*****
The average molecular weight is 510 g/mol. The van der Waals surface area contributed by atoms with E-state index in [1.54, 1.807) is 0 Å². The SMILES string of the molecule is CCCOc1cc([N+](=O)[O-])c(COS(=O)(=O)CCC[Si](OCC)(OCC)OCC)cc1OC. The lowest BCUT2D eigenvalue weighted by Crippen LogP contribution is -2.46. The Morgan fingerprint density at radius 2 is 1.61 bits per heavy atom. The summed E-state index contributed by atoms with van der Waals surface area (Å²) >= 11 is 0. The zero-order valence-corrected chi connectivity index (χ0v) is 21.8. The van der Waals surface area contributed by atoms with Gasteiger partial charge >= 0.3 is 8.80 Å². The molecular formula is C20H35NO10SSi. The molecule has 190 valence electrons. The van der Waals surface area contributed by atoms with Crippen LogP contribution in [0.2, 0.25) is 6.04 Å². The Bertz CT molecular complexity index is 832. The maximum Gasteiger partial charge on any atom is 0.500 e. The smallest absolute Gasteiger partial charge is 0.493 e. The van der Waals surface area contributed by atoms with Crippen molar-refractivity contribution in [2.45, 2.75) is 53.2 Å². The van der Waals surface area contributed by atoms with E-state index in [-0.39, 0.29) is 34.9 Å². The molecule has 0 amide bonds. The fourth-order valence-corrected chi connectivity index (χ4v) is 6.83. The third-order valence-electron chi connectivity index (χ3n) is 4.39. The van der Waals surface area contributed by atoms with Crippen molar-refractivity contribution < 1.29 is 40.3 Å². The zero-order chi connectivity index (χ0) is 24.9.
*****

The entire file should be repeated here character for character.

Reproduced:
The average molecular weight is 510 g/mol. The van der Waals surface area contributed by atoms with E-state index in [1.54, 1.807) is 0 Å². The SMILES string of the molecule is CCCOc1cc([N+](=O)[O-])c(COS(=O)(=O)CCC[Si](OCC)(OCC)OCC)cc1OC. The lowest BCUT2D eigenvalue weighted by Crippen LogP contribution is -2.46. The Morgan fingerprint density at radius 2 is 1.61 bits per heavy atom. The summed E-state index contributed by atoms with van der Waals surface area (Å²) >= 11 is 0. The zero-order valence-corrected chi connectivity index (χ0v) is 21.8. The van der Waals surface area contributed by atoms with Gasteiger partial charge >= 0.3 is 8.80 Å². The molecular formula is C20H35NO10SSi. The molecule has 190 valence electrons. The van der Waals surface area contributed by atoms with Crippen LogP contribution in [0.2, 0.25) is 6.04 Å². The Bertz CT molecular complexity index is 832. The maximum Gasteiger partial charge on any atom is 0.500 e. The smallest absolute Gasteiger partial charge is 0.493 e. The van der Waals surface area contributed by atoms with Crippen molar-refractivity contribution in [2.45, 2.75) is 53.2 Å². The van der Waals surface area contributed by atoms with E-state index in [-0.39, 0.29) is 34.9 Å². The molecule has 0 amide bonds. The fourth-order valence-corrected chi connectivity index (χ4v) is 6.83. The third-order valence-electron chi connectivity index (χ3n) is 4.39. The van der Waals surface area contributed by atoms with Crippen molar-refractivity contribution < 1.29 is 40.3 Å². The zero-order chi connectivity index (χ0) is 24.9.